BMJ open 2017 06 307(6) e014601 doi 10.1136/bmjopen-2016-014601
To compare the outcomes of routine provider-initiated HIV testing and counselling (PITC) and oral rapid HIV testing for dental clinic outpatients in a hospital.
We employed a case-control study design and recruited dental outpatients into routine serum-based and oral rapid testing groups. We compared the acceptance, completion and result notification rate between groups.
A dental outpatient clinic in the Yuxi People’s Hospital, Yunnan.
A total of 758 and 816 dental outpatients were enrolled for routine and oral rapid testing, respectively.
The percentage of participants willing to receive routine HIV testing was 28.1% (95% CI 24.9% to 31.3%) and 96.1% (95% CI 94.8% to 97.4%, χ2=186.4, p<0.001) for the rapid testing. Among accepted participants, the percentage of participants who received HIV testing was 26.8% (95% CI 20.9% to 32.7%) in the routine testing group and 100.0% in the oral rapid HIV testing group (χ2=77.5, p<0.001). About 93.0% of routine testers returned for the test results on the next day, whereas all rapid testers received their test results on the same day (χ2=34.6, p<0.001). These correspond to an overall completion rate of 7.0% (95% CI 5.2% to 8.8%) and 96.1% (95% CI 94.8% to 97.4%, p<0.001), respectively. Among the 545 patients who declined routine serum-based HIV testing, the main reasons included, an unnecessary hassle (254/545, 46.6%), having been previously tested (124/545, 22.8%) and self-perceived low risk of HIV infection (103/545, 18.9%). In contrast, only 32 individuals declined oral rapid testing, and having received a previous test was the primary reason. Three patients in the rapid testing group were later confirmed HIV-positive, yielding an HIV prevalence of 0.38%. CONCLUSION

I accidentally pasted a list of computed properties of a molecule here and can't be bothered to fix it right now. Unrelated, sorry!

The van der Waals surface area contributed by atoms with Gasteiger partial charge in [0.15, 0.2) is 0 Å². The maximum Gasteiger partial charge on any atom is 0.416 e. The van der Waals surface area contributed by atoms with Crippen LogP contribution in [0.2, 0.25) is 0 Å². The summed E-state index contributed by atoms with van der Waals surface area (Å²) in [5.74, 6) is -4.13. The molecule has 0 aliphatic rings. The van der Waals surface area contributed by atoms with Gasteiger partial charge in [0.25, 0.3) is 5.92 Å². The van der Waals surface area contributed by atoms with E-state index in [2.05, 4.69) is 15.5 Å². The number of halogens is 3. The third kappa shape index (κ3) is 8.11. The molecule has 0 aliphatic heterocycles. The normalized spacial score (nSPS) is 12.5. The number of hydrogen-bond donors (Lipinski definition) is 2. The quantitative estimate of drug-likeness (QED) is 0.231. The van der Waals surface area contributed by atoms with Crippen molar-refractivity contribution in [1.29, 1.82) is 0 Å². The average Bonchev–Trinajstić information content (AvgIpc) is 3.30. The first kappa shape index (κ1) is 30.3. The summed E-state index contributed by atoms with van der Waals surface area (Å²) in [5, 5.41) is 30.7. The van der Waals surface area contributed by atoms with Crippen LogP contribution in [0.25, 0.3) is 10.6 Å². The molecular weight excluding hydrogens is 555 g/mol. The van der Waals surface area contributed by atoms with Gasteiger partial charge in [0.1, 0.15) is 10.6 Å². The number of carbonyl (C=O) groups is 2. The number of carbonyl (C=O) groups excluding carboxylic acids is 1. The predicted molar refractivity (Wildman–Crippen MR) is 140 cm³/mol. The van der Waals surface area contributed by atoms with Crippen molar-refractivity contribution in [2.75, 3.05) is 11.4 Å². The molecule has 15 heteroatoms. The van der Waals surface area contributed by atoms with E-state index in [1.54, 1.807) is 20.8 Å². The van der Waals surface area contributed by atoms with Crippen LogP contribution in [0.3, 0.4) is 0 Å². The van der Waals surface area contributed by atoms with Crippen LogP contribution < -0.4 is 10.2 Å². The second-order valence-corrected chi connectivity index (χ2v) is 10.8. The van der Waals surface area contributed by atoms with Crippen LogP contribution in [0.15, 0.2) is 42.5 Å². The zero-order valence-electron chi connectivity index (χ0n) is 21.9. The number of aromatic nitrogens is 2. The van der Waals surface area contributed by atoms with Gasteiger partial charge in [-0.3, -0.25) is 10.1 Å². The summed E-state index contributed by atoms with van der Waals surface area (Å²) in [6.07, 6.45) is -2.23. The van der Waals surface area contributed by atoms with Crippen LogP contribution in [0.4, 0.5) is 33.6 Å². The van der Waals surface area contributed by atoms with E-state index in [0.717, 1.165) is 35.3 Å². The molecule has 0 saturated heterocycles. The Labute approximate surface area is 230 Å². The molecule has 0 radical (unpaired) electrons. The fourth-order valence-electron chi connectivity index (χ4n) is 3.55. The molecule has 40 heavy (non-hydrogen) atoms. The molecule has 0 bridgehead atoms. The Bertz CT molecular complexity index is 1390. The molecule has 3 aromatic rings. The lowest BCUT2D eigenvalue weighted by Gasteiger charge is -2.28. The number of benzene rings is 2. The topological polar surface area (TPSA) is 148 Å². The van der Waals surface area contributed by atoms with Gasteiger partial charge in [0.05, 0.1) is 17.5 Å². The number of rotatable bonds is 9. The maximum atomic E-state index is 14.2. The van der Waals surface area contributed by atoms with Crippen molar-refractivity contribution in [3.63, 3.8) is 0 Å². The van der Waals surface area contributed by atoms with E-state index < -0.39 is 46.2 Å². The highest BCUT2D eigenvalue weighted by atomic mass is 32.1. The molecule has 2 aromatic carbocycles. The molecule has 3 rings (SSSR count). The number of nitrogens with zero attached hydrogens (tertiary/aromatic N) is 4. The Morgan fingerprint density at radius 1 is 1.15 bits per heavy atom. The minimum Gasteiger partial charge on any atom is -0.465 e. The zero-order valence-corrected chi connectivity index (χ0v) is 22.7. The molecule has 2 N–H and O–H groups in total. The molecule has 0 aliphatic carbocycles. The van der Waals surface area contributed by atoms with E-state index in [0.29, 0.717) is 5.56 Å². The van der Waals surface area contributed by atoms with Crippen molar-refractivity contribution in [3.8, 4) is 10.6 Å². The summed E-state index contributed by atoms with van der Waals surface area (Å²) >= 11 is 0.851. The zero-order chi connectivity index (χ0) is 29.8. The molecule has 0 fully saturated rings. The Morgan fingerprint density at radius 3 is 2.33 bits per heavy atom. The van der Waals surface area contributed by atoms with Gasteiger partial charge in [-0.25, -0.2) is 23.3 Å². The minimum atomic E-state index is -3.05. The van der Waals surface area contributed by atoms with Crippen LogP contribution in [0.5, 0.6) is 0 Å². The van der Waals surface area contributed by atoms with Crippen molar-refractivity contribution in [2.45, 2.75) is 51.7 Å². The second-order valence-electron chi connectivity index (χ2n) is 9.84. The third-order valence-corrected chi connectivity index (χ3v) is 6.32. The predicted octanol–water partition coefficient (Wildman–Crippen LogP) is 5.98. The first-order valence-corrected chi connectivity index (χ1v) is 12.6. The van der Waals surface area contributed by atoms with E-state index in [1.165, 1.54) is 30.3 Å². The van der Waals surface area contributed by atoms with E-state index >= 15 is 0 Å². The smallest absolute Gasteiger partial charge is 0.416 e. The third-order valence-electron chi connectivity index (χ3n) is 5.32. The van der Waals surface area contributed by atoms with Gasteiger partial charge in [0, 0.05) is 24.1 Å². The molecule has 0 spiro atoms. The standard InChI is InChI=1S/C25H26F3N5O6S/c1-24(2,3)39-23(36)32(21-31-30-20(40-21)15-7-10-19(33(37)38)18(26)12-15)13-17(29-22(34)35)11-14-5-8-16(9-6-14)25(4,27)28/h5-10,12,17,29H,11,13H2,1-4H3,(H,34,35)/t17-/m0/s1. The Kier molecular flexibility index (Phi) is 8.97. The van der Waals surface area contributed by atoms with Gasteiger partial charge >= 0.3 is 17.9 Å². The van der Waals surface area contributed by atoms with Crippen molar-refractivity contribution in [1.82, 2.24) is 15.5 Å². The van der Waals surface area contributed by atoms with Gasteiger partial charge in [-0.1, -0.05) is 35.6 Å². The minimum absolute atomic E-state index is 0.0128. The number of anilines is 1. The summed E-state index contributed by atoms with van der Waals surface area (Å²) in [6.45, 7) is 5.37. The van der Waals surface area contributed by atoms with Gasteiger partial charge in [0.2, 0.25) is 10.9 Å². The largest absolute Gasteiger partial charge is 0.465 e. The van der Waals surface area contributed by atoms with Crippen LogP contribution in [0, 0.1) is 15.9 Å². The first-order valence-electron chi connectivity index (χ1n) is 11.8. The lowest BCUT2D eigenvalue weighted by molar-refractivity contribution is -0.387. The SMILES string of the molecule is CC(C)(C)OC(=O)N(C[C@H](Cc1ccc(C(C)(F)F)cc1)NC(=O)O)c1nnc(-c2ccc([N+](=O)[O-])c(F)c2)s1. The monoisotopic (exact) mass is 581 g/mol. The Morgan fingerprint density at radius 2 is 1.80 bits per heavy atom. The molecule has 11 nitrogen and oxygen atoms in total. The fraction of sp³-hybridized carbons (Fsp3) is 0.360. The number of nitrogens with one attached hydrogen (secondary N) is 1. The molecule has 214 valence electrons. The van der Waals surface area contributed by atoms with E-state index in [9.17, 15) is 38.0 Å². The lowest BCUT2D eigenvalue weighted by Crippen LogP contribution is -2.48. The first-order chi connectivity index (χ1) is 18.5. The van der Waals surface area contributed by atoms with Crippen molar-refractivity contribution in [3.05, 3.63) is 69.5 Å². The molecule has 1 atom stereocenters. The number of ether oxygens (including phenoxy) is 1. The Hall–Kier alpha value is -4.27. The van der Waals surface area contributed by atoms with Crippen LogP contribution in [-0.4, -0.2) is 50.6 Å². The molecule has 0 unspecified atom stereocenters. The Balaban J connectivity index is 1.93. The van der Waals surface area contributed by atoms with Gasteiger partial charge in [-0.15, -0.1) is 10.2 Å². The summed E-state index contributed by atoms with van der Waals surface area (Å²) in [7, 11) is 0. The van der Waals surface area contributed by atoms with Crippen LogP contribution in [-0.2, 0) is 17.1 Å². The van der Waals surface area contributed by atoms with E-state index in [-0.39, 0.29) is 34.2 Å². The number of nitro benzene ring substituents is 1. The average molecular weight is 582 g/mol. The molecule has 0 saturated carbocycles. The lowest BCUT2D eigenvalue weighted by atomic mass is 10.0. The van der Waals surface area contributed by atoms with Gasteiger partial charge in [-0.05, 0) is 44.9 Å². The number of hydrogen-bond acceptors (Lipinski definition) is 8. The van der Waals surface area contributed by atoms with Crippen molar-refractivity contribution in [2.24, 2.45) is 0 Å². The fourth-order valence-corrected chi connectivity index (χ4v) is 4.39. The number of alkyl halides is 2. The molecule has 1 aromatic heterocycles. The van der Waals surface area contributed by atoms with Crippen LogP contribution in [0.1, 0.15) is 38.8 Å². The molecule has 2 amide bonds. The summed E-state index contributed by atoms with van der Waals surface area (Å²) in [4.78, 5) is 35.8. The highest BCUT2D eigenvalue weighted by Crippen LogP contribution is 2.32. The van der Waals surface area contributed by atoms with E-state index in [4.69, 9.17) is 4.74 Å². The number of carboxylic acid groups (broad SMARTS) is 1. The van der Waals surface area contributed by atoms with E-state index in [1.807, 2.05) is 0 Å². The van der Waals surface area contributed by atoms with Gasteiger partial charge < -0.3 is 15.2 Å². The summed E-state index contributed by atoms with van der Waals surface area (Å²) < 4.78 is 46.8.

Oral rapid HIV testing is a feasible and efficient approach in a clinical setting.